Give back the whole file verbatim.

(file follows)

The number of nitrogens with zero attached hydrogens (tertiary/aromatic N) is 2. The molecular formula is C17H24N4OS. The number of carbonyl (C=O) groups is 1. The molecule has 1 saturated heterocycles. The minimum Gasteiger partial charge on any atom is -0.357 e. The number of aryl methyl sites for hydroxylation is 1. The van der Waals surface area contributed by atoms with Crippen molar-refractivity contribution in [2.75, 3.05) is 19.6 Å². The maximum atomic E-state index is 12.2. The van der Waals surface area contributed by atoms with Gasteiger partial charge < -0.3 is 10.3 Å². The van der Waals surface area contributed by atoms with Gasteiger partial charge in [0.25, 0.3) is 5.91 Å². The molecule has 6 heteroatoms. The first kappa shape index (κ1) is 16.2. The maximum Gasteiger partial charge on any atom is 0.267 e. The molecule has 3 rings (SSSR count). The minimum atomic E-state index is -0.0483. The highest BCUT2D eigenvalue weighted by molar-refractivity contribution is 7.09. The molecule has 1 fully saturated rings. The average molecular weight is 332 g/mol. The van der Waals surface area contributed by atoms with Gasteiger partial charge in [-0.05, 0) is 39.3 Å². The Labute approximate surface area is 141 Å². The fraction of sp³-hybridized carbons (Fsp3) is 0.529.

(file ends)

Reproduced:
The number of nitrogens with zero attached hydrogens (tertiary/aromatic N) is 2. The molecular formula is C17H24N4OS. The number of carbonyl (C=O) groups is 1. The molecule has 1 saturated heterocycles. The minimum Gasteiger partial charge on any atom is -0.357 e. The number of aryl methyl sites for hydroxylation is 1. The van der Waals surface area contributed by atoms with Crippen molar-refractivity contribution in [2.75, 3.05) is 19.6 Å². The maximum atomic E-state index is 12.2. The van der Waals surface area contributed by atoms with Gasteiger partial charge < -0.3 is 10.3 Å². The van der Waals surface area contributed by atoms with Gasteiger partial charge in [0.25, 0.3) is 5.91 Å². The molecule has 6 heteroatoms. The first kappa shape index (κ1) is 16.2. The maximum Gasteiger partial charge on any atom is 0.267 e. The molecule has 3 rings (SSSR count). The minimum atomic E-state index is -0.0483. The highest BCUT2D eigenvalue weighted by molar-refractivity contribution is 7.09. The molecule has 1 fully saturated rings. The average molecular weight is 332 g/mol. The van der Waals surface area contributed by atoms with Gasteiger partial charge in [-0.05, 0) is 39.3 Å². The Labute approximate surface area is 141 Å². The fraction of sp³-hybridized carbons (Fsp3) is 0.529.